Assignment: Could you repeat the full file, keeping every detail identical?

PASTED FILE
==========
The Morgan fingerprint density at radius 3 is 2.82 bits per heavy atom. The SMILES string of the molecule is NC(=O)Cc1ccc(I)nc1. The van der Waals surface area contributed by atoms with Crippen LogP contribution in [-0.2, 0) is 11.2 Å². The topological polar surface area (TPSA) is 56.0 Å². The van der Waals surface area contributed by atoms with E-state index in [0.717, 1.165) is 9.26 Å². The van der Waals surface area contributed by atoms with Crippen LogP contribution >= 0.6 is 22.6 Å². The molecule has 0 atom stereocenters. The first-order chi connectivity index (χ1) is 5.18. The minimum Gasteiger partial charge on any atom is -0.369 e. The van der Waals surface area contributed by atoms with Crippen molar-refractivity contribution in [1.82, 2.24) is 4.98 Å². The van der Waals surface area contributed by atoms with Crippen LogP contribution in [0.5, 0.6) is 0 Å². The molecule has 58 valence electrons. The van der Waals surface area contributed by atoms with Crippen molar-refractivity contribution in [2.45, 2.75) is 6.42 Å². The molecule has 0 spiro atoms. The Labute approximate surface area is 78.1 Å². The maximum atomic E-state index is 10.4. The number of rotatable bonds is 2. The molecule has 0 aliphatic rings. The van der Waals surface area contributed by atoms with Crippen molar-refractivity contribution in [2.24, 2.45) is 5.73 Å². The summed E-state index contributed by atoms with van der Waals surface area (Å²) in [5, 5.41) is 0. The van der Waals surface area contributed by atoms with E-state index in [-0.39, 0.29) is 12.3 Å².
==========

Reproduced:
The Morgan fingerprint density at radius 3 is 2.82 bits per heavy atom. The SMILES string of the molecule is NC(=O)Cc1ccc(I)nc1. The van der Waals surface area contributed by atoms with Crippen LogP contribution in [-0.2, 0) is 11.2 Å². The topological polar surface area (TPSA) is 56.0 Å². The van der Waals surface area contributed by atoms with E-state index in [0.717, 1.165) is 9.26 Å². The van der Waals surface area contributed by atoms with Crippen LogP contribution >= 0.6 is 22.6 Å². The molecule has 0 atom stereocenters. The first-order chi connectivity index (χ1) is 5.18. The minimum Gasteiger partial charge on any atom is -0.369 e. The van der Waals surface area contributed by atoms with Crippen molar-refractivity contribution in [1.82, 2.24) is 4.98 Å². The van der Waals surface area contributed by atoms with Crippen LogP contribution in [0.5, 0.6) is 0 Å². The molecule has 58 valence electrons. The van der Waals surface area contributed by atoms with Crippen molar-refractivity contribution in [2.45, 2.75) is 6.42 Å². The molecule has 0 spiro atoms. The Labute approximate surface area is 78.1 Å². The maximum atomic E-state index is 10.4. The number of rotatable bonds is 2. The molecule has 0 aliphatic rings. The van der Waals surface area contributed by atoms with Crippen molar-refractivity contribution in [2.24, 2.45) is 5.73 Å². The summed E-state index contributed by atoms with van der Waals surface area (Å²) in [5, 5.41) is 0. The van der Waals surface area contributed by atoms with E-state index in [-0.39, 0.29) is 12.3 Å².